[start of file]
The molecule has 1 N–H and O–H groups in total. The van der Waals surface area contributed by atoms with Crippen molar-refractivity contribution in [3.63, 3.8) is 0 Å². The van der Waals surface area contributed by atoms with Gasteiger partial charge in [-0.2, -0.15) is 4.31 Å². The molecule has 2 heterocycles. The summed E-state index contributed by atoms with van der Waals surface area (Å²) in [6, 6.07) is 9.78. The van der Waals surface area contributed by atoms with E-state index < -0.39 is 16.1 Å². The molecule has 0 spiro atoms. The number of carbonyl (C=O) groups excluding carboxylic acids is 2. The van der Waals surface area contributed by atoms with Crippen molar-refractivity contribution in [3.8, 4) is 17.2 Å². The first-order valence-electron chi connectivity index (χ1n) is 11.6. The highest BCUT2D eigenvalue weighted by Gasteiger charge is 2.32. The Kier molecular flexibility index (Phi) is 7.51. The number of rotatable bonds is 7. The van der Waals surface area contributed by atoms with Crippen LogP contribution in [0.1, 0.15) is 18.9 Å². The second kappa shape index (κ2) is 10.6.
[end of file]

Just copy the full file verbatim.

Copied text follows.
The molecule has 1 N–H and O–H groups in total. The van der Waals surface area contributed by atoms with Crippen molar-refractivity contribution in [3.63, 3.8) is 0 Å². The van der Waals surface area contributed by atoms with Gasteiger partial charge in [-0.2, -0.15) is 4.31 Å². The molecule has 2 heterocycles. The summed E-state index contributed by atoms with van der Waals surface area (Å²) in [6, 6.07) is 9.78. The van der Waals surface area contributed by atoms with E-state index < -0.39 is 16.1 Å². The molecule has 0 spiro atoms. The number of carbonyl (C=O) groups excluding carboxylic acids is 2. The van der Waals surface area contributed by atoms with Crippen molar-refractivity contribution in [3.8, 4) is 17.2 Å². The first-order valence-electron chi connectivity index (χ1n) is 11.6. The highest BCUT2D eigenvalue weighted by Gasteiger charge is 2.32. The Kier molecular flexibility index (Phi) is 7.51. The number of rotatable bonds is 7. The van der Waals surface area contributed by atoms with Crippen LogP contribution in [0.1, 0.15) is 18.9 Å². The second kappa shape index (κ2) is 10.6.